Gut instinct, long the champion of decision-makers everywhere, has fallen out of favor. It is still critically important at some key moments, but day to day, metric-driven decision-making is becoming the norm. Or at the least, businesses certainly want to make that become the case. In an article for InformationWeek, Trevor Stuart discusses what a genuinely metric-driven culture looks like.
Analytics tools are only the beginning of the conversation in becoming metric-driven. Among other things, businesses also need to know the proper ways to integrate those tools into operations. And the business needs to better understand their customer journey too, so that they know which aspects of their analytics are actually relevant to business:
A customer journey has a series of triggers, automated by certain KPIs and again this flow must map back to company goals.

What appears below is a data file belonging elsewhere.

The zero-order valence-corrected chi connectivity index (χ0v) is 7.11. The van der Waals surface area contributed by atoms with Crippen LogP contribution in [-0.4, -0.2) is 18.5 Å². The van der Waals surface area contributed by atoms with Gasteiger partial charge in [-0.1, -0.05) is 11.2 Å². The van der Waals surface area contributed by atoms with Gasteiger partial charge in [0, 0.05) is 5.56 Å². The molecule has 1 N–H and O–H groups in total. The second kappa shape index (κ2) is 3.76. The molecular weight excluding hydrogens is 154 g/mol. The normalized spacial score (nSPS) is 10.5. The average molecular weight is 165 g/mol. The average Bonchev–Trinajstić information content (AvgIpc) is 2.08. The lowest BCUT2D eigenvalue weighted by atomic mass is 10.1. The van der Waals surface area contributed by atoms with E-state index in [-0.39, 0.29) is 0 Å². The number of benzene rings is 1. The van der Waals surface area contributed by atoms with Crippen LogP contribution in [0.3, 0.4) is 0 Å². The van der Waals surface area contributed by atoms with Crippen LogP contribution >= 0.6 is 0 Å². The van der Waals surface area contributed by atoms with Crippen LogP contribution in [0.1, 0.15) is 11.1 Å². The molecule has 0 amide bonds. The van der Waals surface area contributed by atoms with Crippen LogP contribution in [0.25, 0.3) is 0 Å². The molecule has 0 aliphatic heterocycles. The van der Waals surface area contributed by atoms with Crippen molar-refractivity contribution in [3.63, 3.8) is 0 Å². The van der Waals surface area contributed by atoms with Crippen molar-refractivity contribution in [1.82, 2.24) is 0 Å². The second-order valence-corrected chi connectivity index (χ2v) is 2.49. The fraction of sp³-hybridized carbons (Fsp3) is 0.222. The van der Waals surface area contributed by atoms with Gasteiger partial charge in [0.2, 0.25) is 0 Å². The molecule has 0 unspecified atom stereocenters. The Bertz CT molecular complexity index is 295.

When clearly mapped out, these KPIs and related goals will look a lot like an organizational chart, each item, identified by organizational or business unit, flowing up to more items and powering the highest order business goals. Mapping your organization’s metrics and coupling with the tools to measure will enable a “metrics first” conversation.
This metrics first approach will provide a strong foundation to build on when the company is deciding to make a change, so decisions don’t get implemented without understanding their impact. If a company isolates down to its decisions, it can pinpoint how each and every change or code push alters each of these metrics, the customer journey and, therefore, the business.
This would be a resounding improvement over the current state of affairs in many businesses, so be mindful of how much there is to gain while you are busy suffering through all of the work to achieve it.
For the full story, you can view the original article here: https://www.informationweek.com/metric-driven-cultures-to-drive-product-development/a/d-id/1330676